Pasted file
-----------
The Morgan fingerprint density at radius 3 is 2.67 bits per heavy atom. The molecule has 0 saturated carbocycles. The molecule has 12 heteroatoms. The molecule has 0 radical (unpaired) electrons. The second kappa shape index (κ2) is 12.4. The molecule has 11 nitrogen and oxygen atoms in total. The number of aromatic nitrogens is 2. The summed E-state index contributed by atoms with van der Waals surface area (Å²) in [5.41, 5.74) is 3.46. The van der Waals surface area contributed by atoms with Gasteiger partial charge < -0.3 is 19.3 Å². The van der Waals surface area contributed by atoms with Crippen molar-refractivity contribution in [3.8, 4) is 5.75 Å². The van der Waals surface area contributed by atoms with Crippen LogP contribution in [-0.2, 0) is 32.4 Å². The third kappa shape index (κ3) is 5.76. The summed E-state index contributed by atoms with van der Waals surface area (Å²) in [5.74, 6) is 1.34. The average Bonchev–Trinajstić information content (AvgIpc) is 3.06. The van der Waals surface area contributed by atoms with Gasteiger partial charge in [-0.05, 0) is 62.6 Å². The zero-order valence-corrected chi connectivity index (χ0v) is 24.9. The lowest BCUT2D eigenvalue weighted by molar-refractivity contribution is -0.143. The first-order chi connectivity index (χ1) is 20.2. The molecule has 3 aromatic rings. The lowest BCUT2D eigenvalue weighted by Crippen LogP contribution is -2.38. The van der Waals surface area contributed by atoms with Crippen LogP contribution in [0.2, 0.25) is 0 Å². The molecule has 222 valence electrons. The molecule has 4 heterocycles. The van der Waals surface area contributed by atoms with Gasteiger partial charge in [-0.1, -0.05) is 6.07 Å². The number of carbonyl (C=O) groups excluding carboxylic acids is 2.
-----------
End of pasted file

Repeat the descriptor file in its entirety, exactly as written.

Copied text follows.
The Morgan fingerprint density at radius 3 is 2.67 bits per heavy atom. The molecule has 0 saturated carbocycles. The molecule has 12 heteroatoms. The molecule has 0 radical (unpaired) electrons. The second kappa shape index (κ2) is 12.4. The molecule has 11 nitrogen and oxygen atoms in total. The number of aromatic nitrogens is 2. The summed E-state index contributed by atoms with van der Waals surface area (Å²) in [5.41, 5.74) is 3.46. The van der Waals surface area contributed by atoms with Gasteiger partial charge < -0.3 is 19.3 Å². The van der Waals surface area contributed by atoms with Crippen molar-refractivity contribution in [3.8, 4) is 5.75 Å². The van der Waals surface area contributed by atoms with Crippen LogP contribution in [-0.2, 0) is 32.4 Å². The third kappa shape index (κ3) is 5.76. The summed E-state index contributed by atoms with van der Waals surface area (Å²) in [5.74, 6) is 1.34. The average Bonchev–Trinajstić information content (AvgIpc) is 3.06. The van der Waals surface area contributed by atoms with Gasteiger partial charge in [-0.05, 0) is 62.6 Å². The zero-order valence-corrected chi connectivity index (χ0v) is 24.9. The lowest BCUT2D eigenvalue weighted by molar-refractivity contribution is -0.143. The first-order chi connectivity index (χ1) is 20.2. The molecule has 3 aromatic rings. The lowest BCUT2D eigenvalue weighted by Crippen LogP contribution is -2.38. The van der Waals surface area contributed by atoms with Crippen LogP contribution in [0.2, 0.25) is 0 Å². The molecule has 222 valence electrons. The molecule has 4 heterocycles. The van der Waals surface area contributed by atoms with Gasteiger partial charge in [-0.1, -0.05) is 6.07 Å². The number of carbonyl (C=O) groups excluding carboxylic acids is 2.